EPA has just extended to tenants the Bona Fide Prospective Purchaser (“BFPP”) protection, by which Congress previously exempted certain prospective owners from harsh Superfund liability. Even where the landlord loses its BFPP protection, the new EPA enforcement guidance memo allows tenants to hold onto it, assuming the tenant can meet certain requirements.
Traditionally, a tenant derived its BFPP status from the landowner who complied with each of the eight criteria set out in Section 101(40)(A)-(H) of the Superfund law. Principal among these requirements is conducting “All Appropriate Inquiries” before purchasing the property, usually through commissioning a Phase I Environmental Site Assessment. There are also continuing obligations after purchase, such as not spreading the contamination around by development activities, and providing EPA with access to the property. Simple enough, except for the cases where landowners failed or refused to comply with their ongoing obligations and lost their BFPP status.
So what happens to a tenant when a landowner loses its BFPP status?
Prior to EPA’s new enforcement guidance memo, it was an open question, fraught with potential liability for the tenant. But under the new EPA guidance, a tenant can actually establish its own independent BFPP status if it complies with those same eight criteria set out in Section 101(40)(A)-(H). The only difference is that rather than conducting “All Appropriate Inquiries” prior to the purchase of the property, the tenant must conduct AAI prior to signing its lease.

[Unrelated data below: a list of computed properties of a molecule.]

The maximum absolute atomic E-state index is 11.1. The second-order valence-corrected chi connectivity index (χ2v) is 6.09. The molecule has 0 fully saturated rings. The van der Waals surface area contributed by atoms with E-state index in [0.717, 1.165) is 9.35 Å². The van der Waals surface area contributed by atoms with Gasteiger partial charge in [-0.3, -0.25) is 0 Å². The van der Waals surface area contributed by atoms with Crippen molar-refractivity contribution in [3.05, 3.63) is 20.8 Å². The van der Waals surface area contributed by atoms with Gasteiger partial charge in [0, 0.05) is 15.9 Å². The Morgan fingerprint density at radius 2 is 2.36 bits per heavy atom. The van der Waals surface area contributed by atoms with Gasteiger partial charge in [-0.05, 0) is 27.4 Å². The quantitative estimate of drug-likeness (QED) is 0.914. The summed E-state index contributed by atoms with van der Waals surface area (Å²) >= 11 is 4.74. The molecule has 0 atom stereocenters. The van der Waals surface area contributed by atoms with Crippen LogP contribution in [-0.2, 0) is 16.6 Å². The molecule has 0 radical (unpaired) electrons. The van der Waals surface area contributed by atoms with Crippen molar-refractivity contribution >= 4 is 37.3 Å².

With the Gowanus Canal and Newtown Creek Superfund sites cutting through the heart of industrial Brooklyn and Queens, parties looking to rent space in these areas would do well to take notice of EPA’s new enforcement guidance, and plan accordingly. By laying the proper groundwork with AAI and minding the continuing obligations, tenants can now obtain the peace of mind provided by BFPP status, without worrying about their landowner’s ability to retain its status as a BFPP.
Of course, EPA’s enforcement guidance does not have the force of law, and is applied by EPA on a site-specific basis. Potential tenants on contaminated properties should be sure to consult with an environmental attorney before signing any lease to ensure that any issues presented by the unique characteristics of an individual site or set of proposed operations will not present problems in meeting EPA’s BFPP requirements for tenants.